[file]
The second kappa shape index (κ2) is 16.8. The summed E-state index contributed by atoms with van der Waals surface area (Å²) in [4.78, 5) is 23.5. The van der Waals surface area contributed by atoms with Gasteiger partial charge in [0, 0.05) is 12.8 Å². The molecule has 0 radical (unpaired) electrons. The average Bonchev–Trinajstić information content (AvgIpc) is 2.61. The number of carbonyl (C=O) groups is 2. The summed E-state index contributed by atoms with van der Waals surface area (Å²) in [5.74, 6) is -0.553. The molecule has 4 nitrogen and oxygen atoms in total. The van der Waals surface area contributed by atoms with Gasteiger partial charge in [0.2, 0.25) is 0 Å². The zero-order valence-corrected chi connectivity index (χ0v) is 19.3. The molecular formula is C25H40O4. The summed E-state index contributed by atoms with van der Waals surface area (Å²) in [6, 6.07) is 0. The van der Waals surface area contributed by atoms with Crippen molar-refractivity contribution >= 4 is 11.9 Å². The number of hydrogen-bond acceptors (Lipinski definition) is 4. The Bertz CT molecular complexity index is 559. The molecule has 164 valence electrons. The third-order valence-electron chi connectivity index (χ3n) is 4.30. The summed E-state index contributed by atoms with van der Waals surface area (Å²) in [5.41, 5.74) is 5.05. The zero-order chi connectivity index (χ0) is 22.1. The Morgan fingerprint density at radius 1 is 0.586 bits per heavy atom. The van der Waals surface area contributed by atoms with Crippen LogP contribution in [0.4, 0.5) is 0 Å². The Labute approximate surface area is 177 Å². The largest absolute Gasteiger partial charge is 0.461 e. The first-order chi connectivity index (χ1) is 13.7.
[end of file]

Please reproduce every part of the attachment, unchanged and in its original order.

The second kappa shape index (κ2) is 16.8. The summed E-state index contributed by atoms with van der Waals surface area (Å²) in [4.78, 5) is 23.5. The van der Waals surface area contributed by atoms with Gasteiger partial charge in [0, 0.05) is 12.8 Å². The molecule has 0 radical (unpaired) electrons. The average Bonchev–Trinajstić information content (AvgIpc) is 2.61. The number of carbonyl (C=O) groups is 2. The summed E-state index contributed by atoms with van der Waals surface area (Å²) in [5.74, 6) is -0.553. The molecule has 4 nitrogen and oxygen atoms in total. The van der Waals surface area contributed by atoms with Gasteiger partial charge in [0.2, 0.25) is 0 Å². The zero-order valence-corrected chi connectivity index (χ0v) is 19.3. The molecular formula is C25H40O4. The summed E-state index contributed by atoms with van der Waals surface area (Å²) in [6, 6.07) is 0. The van der Waals surface area contributed by atoms with Crippen molar-refractivity contribution >= 4 is 11.9 Å². The number of hydrogen-bond acceptors (Lipinski definition) is 4. The Bertz CT molecular complexity index is 559. The molecule has 164 valence electrons. The third-order valence-electron chi connectivity index (χ3n) is 4.30. The summed E-state index contributed by atoms with van der Waals surface area (Å²) in [5.41, 5.74) is 5.05. The zero-order chi connectivity index (χ0) is 22.1. The Morgan fingerprint density at radius 1 is 0.586 bits per heavy atom. The van der Waals surface area contributed by atoms with Crippen LogP contribution in [0.4, 0.5) is 0 Å². The Labute approximate surface area is 177 Å². The largest absolute Gasteiger partial charge is 0.461 e. The first-order chi connectivity index (χ1) is 13.7.